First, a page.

The Respondent advocates the inferences and conclusions of the Hearing Officer. Respondent submits that Lieutenant Perkins was unsuccessful in prejudicing the investigation of Sergeants Finkle and Miller against Jones, and that the record does not disclose that the DRB's were aware of Perkins' animus or of Jones' prior grievance. Respondent argues that the coercive statement issue was not alleged in any of the complaints, nor was it raised or litigated at the hearing. Respondent submits that it was taken by surprise when the General Counsel surfaced the allegation in his post-hearing brief and that had it been apprised earlier it would have prepared a focused defense and examination for witnesses Lucas, Finkle and Myers.

IV. Analysis and Conclusions

A. Evidentiary Burdens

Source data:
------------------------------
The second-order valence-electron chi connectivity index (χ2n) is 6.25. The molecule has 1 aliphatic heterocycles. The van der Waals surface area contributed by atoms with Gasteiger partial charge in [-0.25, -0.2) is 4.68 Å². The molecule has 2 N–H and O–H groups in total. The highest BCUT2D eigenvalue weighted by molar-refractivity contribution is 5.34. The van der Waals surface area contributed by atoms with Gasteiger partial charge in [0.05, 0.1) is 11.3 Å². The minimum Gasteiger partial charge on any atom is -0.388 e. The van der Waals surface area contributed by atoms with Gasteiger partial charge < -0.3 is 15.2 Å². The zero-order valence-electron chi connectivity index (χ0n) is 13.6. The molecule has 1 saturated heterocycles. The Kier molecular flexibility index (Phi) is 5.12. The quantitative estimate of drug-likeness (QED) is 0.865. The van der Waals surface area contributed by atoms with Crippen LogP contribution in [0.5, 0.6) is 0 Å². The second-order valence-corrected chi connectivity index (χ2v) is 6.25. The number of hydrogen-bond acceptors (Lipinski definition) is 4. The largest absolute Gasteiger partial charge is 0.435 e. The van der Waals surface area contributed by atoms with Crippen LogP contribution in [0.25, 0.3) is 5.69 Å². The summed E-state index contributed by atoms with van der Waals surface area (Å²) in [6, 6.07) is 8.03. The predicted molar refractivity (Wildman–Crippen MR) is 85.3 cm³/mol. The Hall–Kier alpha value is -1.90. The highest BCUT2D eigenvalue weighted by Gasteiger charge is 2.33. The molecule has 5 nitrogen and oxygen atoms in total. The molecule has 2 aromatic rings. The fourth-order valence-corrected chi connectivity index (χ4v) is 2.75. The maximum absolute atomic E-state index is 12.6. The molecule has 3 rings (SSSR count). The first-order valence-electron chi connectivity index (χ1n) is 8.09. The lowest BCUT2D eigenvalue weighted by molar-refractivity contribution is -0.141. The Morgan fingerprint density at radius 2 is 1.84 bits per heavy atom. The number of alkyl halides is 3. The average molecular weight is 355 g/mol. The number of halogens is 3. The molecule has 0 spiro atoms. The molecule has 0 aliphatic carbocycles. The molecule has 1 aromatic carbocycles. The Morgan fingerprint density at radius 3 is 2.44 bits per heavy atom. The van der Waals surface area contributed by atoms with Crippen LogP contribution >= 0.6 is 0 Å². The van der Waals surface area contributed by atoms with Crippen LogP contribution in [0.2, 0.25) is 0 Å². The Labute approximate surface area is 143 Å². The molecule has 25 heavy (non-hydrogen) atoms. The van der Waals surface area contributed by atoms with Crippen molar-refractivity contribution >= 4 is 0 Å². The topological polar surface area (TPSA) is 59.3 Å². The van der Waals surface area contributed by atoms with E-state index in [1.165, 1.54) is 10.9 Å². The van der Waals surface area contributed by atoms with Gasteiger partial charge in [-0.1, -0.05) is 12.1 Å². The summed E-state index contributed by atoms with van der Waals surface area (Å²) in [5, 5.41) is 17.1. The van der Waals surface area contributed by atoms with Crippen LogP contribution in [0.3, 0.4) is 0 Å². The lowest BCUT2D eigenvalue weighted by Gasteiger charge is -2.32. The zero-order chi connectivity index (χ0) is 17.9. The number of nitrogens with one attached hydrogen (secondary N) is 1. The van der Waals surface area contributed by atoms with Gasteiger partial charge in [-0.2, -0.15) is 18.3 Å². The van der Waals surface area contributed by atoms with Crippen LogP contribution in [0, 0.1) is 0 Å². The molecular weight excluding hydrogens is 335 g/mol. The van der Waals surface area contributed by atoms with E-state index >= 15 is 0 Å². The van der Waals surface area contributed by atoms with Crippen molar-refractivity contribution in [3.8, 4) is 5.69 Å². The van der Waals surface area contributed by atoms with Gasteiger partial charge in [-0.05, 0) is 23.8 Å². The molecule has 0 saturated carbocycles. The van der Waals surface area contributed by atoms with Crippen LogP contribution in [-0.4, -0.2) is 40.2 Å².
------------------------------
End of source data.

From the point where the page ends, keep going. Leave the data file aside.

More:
Under Wright Line, 251 NLRB 1083 (1980), enforced, 662 F.2d 899 (1st Cir. 1981), cert denied, 455 U.S. 989 (1982), approved by the Supreme Court in NLRB v. Transportation Management Corporation., 462 U.S. 393, 402-03 (1983), the NLRB required its General Counsel to "make a prima facie showing sufficient to support the inference that protected [i.e. union-related] conduct was a motivating factor in the employer's decision" to take adverse action. Wright Line, 251 NLRB at 1089. The Courts have been critical of that prima facie case formulation, borrowed from civil rights Title VII discrimination law, and instead have indicated that the General Counsel's burden is to prove by a preponderance of the evidence that anti-union animus was a substantial motivation or factor in an employer's decision to discipline an employee. Director, Office of Workers' Compensation v. Greenwich Collieries, 512 U.S. 267 (1994); Valmont Industries, Inc. v. National Labor Relations Board, 244 F.3d 454 (5th Cir. 2001); Sheehan, et al. v. Department of the Navy, 240 F.3d 1009 (Fed. Cir. 2001); NLRB v. CWI of Maryland, 127 F.3d 319 (4th Cir. 1997); Southwest Merchandising Corp. v. NLRB, 53 F.3d 1334 (D.C. Cir. 1995); and Holo-Krome Co. v. NLRB, 954 F.2d 108 (2d Cir. 1992).